So, look forward to a future blog post on that!


I want to be clear that the point here is to create something that is simple and at the same time really improves the default security of Kubernetes–like what’s the best bang for the buck we can get in terms of security.

In this blog post we’ve seen how to create a higher level of default security for Kubernetes, and we looked at how to use Sysdig Secure and Falco to monitor the runtime environment for threats.

Ultimately, this post is an exploration of how to configure a Kubernetes cluster so that it is much more secure “by default.” There’s no need to have Kubernetes be so wide open.

PS. I’ve included an optional section discussing Buildpacks and how they can be used to create more secure container images.

OPTIONAL: Buildpacks and Paketo


Often people are surprised to find out that there is more than one way to build a container image. I mean, what’s a container image: it’s just a fancy tar file. There are many ways one can make a fancy tar file.

One way is buildpacks. I’ve written about them before. Paketo is a set of buildpacks that are designed to be used with Kubernetes.

For the purposes of this blog post, the point of Vuildpacks is that they are a way to build a container image that is more secure by default. For example, buildpacks don’t run as root. If we just get rid of that one thing, we’ve made our container images more secure.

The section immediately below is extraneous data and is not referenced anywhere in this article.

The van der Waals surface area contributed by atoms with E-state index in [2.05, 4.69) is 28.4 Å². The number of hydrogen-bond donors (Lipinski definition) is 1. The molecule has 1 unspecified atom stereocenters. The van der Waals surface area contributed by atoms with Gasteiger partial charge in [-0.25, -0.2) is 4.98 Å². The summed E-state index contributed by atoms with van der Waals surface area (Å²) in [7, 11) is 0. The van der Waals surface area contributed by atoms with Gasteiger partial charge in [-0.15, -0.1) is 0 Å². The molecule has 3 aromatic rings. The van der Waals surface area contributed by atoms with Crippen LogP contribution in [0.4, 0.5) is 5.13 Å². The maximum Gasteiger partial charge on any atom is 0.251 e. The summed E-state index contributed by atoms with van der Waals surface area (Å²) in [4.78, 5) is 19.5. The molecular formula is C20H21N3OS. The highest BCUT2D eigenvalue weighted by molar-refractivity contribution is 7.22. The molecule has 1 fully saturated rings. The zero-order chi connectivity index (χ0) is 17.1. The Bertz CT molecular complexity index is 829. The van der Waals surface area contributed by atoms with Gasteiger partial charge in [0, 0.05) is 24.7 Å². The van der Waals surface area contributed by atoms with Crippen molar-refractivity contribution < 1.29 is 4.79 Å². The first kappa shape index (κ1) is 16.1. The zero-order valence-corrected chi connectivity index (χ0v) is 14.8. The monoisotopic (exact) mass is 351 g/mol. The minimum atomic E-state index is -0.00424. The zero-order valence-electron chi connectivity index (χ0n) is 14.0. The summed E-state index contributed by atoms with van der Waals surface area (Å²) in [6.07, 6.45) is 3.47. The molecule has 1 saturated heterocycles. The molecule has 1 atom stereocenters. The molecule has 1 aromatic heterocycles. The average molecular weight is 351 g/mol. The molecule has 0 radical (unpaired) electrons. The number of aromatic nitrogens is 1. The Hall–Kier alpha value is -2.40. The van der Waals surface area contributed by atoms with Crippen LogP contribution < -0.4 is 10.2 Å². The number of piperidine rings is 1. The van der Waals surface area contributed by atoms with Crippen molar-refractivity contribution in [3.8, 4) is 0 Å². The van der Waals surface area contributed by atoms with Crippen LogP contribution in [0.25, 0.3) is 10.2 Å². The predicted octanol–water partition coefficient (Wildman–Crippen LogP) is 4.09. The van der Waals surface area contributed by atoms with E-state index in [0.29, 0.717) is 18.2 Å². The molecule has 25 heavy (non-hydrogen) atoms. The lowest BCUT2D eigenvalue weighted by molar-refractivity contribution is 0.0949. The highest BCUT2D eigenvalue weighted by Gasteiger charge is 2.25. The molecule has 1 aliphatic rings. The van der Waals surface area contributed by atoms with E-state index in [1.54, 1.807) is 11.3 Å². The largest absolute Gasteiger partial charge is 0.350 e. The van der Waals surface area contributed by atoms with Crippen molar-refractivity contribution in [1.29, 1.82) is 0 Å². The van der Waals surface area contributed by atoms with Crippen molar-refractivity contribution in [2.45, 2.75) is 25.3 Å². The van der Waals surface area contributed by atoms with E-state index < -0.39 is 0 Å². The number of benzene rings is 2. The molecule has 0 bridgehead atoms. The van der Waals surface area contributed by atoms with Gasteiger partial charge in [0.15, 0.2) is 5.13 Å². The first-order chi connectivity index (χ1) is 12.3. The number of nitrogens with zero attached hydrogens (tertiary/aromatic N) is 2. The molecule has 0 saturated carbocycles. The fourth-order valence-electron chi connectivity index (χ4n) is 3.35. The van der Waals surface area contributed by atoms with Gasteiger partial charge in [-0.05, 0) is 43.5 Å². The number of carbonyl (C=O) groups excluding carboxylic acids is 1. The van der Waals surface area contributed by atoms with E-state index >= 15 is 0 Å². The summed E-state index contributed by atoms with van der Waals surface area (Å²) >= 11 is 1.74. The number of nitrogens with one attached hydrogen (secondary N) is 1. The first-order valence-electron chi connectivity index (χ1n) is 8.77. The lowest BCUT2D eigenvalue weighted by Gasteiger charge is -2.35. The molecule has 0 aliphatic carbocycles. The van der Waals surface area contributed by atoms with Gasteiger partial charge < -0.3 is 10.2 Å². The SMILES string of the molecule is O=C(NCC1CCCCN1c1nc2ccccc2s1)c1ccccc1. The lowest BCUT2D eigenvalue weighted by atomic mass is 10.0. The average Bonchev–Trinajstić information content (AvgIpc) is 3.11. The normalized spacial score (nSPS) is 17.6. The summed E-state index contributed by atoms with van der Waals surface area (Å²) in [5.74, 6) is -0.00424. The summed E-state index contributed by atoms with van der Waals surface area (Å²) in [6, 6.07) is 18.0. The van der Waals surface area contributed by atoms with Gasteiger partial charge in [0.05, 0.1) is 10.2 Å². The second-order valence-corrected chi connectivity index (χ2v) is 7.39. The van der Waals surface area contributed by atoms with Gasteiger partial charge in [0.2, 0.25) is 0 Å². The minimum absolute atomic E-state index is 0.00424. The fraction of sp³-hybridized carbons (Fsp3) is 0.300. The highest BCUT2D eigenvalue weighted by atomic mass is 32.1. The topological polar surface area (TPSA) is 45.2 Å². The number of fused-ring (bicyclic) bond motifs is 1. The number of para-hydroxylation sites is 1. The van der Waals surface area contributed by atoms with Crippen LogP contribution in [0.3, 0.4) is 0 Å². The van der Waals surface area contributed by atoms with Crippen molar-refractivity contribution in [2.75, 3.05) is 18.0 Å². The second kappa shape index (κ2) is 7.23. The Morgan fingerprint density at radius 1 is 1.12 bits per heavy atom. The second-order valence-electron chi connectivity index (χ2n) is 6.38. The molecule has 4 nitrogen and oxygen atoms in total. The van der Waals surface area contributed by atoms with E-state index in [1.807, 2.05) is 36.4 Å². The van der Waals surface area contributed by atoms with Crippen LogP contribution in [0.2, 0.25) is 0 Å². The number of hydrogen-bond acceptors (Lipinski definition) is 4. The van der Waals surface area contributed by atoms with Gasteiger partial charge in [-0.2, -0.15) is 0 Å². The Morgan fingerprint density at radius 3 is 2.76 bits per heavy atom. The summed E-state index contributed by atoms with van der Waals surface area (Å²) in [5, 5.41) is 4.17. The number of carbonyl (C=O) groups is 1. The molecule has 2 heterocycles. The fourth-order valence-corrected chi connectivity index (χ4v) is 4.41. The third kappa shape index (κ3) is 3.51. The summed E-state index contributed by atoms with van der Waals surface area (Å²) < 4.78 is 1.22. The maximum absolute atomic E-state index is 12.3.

The value of Buildpacks:


Paketo is a set of buildpacks that are designed to be used with Kubernetes.

First off this is a Python app and I’m using gunicorn, so we have a Procfile. This is really the only difference I have between a Dockerfile based image and a buildpack based image. Instead of a Dockerfile I have a Procfile, and the Procfile only describes the command to run the app, nothing else.

Procfiles define processes from your application’s code and contains one process per line.

Here’s the example Procfile:

$ cat Procfile
web: gunicorn app:app

Now we can build the image with a straight forward command.

NOTE: This assumes, of course, the pack CLI is installed.

pack build somepythonflaskapp \
  --buildpack paketo-buildpacks/python \
  --builder paketobuildpacks/builder:base

And deploy it into Kubernetes, port-forward to the service, and finally curl the app.

NOTE: This app is setup to report the user it’s running as.

$ curl localhost:8000
Application is running as user: cnb

Above we can see the app, which is configured to return the user it’s running as, is reporting that it is running as user “cnb” aka not root, aka Cloud Native Buildpacks. Done by default. Nice.